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Congress sent the bill to reauthorize Title XII of the FISA Amendments Act to the president’s desk on Thursday, the New York Times. The bill extends the provisions, set to expire Friday at midnight, until Dec. 31, 2023. The bill, which contained modest reforms but fell short of privacy advocates hopes, passed the Senate 65 to 34. Read Emma Kohse’s for Lawfare.

Senior officials say the Trump administration aims to relocate the U.S. embassy in Israel to Jerusalem by 2019, the Times . On Wednesday, Israeli Prime Minister Benjamin Netanyahu said to reporters that the U.S. would move the embassy in 2018, but the president suggested that wasn’t his intended timetable. The State Department has decided to convert the U.S. consulate building in West Jerusalem into an embassy, saving money and shortening the timeline for the move. The expedited time-frame may indicate that the administration’s concerns over backlash in the Arab world are diminishing.

A U.S. spy plane took photographs of a Hong Kong-flagged ship transferring 600 tons of oil to a North Korean freighter in the East China Sea, the New York Times. The transfer is believed to be in violation of U.S. sanctions on refined petroleum products entering North Korea. The Wall Street Journal several other such transfers involving ships linked to China, Taiwan, Hong Kong, and South Korea.

Jerry Chun Shing Lee, the ex-CIA officer arrested this week as a suspected turncoat, had links to figures within Chinese intelligence both in his official capacity on behalf of the agency as well as under more suspicious circumstances, the Times. Colleagues at Japan Tobacco International, where Lee worked after leaving the CIA, distrusted him, in part because of those contacts, and fired him as a result. Executives at the firm notified the FBI of their suspicions in 2010. Lee’s alleged betrayal is believed to have contributed to the death and arrest of members of the agency’s network of contacts in China beginning that year.

Several Republican lawmakers are demanding a classified memo that they believe contains evidence of political bias within federal law enforcement in connection with the Russia investigation, the Hill . The report, collated by House intelligence committee Chairman Devin Nunes, found support from several members of the Republican caucus. Ranking member Adam Schiff challenged the report as a political attempt to undermine confidence in the bureau: “Rife with factual inaccuracies and referencing highly classified materials that most Republican Intelligence Committee members were forced to acknowledge they had never read,” said the congressman, “this is meant only to give Republican House members a distorted view of the FBI.”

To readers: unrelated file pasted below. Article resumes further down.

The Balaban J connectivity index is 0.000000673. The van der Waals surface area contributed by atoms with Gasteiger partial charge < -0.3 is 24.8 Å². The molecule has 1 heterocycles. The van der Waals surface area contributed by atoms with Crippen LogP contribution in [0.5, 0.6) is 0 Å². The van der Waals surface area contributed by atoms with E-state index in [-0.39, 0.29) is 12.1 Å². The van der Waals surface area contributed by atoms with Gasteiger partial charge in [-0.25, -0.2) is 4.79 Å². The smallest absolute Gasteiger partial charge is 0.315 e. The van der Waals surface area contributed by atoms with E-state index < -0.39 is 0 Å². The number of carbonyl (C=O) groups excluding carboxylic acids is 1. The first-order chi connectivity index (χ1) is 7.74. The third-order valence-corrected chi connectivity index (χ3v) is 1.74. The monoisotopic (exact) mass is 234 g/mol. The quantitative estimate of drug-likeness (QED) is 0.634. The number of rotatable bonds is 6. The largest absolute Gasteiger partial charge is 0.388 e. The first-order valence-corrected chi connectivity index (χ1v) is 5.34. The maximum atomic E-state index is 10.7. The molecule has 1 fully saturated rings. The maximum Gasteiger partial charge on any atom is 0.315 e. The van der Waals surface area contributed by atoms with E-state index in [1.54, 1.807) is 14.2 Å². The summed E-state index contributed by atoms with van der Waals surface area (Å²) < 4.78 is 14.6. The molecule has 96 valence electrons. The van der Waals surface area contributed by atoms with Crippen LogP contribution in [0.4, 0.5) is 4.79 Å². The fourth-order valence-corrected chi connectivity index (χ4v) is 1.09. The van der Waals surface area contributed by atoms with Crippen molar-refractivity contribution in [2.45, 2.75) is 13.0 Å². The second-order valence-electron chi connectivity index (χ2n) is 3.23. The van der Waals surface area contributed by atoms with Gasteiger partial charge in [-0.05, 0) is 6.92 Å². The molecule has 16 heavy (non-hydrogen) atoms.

For Defense One, Magnus Nordenman strategies the West can take to respond to Russian submarine activity near undersea cables. Though completely severing communications is a remote, if impossible, scenario, he argues for “resilience and rednancies, along with better monitoring of Russian sub-surface operations in the North Atlantic and elsewhere by NATO and the United States.

ICYMI: Yesterday on Lawfare

Ed Stein the next round of Russia sanction deadlines.

Jack Goldsmith and Susan Hennessey the merits of supporting 702 reauthorization.

Bobby Chesney and Steve Vladeck this week’s episode of the National Security Law Podcast.

Yishai Schwartz his review of “Harpoon: Inside the Covert War Against Terrorism’s Money Masters” by Nitsana Darshan-Leitner and Samuel Katz.

Benjamin Wittes this week’s Rational Security: the “Are You Suuure?” edition.

Matthew Kahn Judge Tanya Chutkan’s order that the government not transfer the John Doe military detainee in Iraq.

Emma Kohse the 702 reauthorization bill that Congress sent to the president’s desk.

Vanessa Sauter the transcript of Fusion GPS CEO Glenn Simpson’s interview with the House intelligence committee.

Bobby Chesney Judge Chutkan’s order.

 

Email the Roundup Team noteworthy law and security-related articles to include, and follow us on Twitter and for additional commentary on these issues. to receive Lawfare in your inbox. Visit our to learn about upcoming national security events, and check out relevant job openings on our .

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mikenova
7 hours ago
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Las Vegas shooter Paddock had child porn on computer, FBI investigating person of interest: sheriff - Fox News

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Fox News

Las Vegas shooter Paddock had child porn on computer, FBI investigating person of interest: sheriff
Fox News